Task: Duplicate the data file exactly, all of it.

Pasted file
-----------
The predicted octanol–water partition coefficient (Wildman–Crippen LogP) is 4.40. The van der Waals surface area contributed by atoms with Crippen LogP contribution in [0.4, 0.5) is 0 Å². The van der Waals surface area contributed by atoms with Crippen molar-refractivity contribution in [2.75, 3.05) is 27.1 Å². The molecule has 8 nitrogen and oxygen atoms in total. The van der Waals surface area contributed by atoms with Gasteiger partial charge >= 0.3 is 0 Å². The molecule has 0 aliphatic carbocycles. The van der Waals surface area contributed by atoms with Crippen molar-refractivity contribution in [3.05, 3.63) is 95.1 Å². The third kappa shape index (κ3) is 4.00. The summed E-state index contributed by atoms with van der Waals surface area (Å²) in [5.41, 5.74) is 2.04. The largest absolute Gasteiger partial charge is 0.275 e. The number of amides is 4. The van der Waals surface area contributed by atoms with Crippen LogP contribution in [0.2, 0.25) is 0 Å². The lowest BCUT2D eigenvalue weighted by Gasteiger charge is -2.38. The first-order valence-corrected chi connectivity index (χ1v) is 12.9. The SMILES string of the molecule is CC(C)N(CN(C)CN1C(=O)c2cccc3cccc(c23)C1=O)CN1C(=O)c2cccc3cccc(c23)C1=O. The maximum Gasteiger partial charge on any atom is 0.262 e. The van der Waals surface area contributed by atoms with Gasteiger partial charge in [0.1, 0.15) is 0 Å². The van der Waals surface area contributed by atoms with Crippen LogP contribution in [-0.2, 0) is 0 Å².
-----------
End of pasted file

The predicted octanol–water partition coefficient (Wildman–Crippen LogP) is 4.40. The van der Waals surface area contributed by atoms with Crippen LogP contribution in [0.4, 0.5) is 0 Å². The van der Waals surface area contributed by atoms with Crippen molar-refractivity contribution in [2.75, 3.05) is 27.1 Å². The molecule has 8 nitrogen and oxygen atoms in total. The van der Waals surface area contributed by atoms with Gasteiger partial charge >= 0.3 is 0 Å². The molecule has 0 aliphatic carbocycles. The van der Waals surface area contributed by atoms with Crippen molar-refractivity contribution in [3.05, 3.63) is 95.1 Å². The third kappa shape index (κ3) is 4.00. The summed E-state index contributed by atoms with van der Waals surface area (Å²) in [5.41, 5.74) is 2.04. The largest absolute Gasteiger partial charge is 0.275 e. The number of amides is 4. The van der Waals surface area contributed by atoms with Crippen LogP contribution in [0.2, 0.25) is 0 Å². The lowest BCUT2D eigenvalue weighted by Gasteiger charge is -2.38. The first-order valence-corrected chi connectivity index (χ1v) is 12.9. The SMILES string of the molecule is CC(C)N(CN(C)CN1C(=O)c2cccc3cccc(c23)C1=O)CN1C(=O)c2cccc3cccc(c23)C1=O. The maximum Gasteiger partial charge on any atom is 0.262 e. The van der Waals surface area contributed by atoms with Gasteiger partial charge in [0.1, 0.15) is 0 Å². The van der Waals surface area contributed by atoms with Crippen LogP contribution in [-0.2, 0) is 0 Å².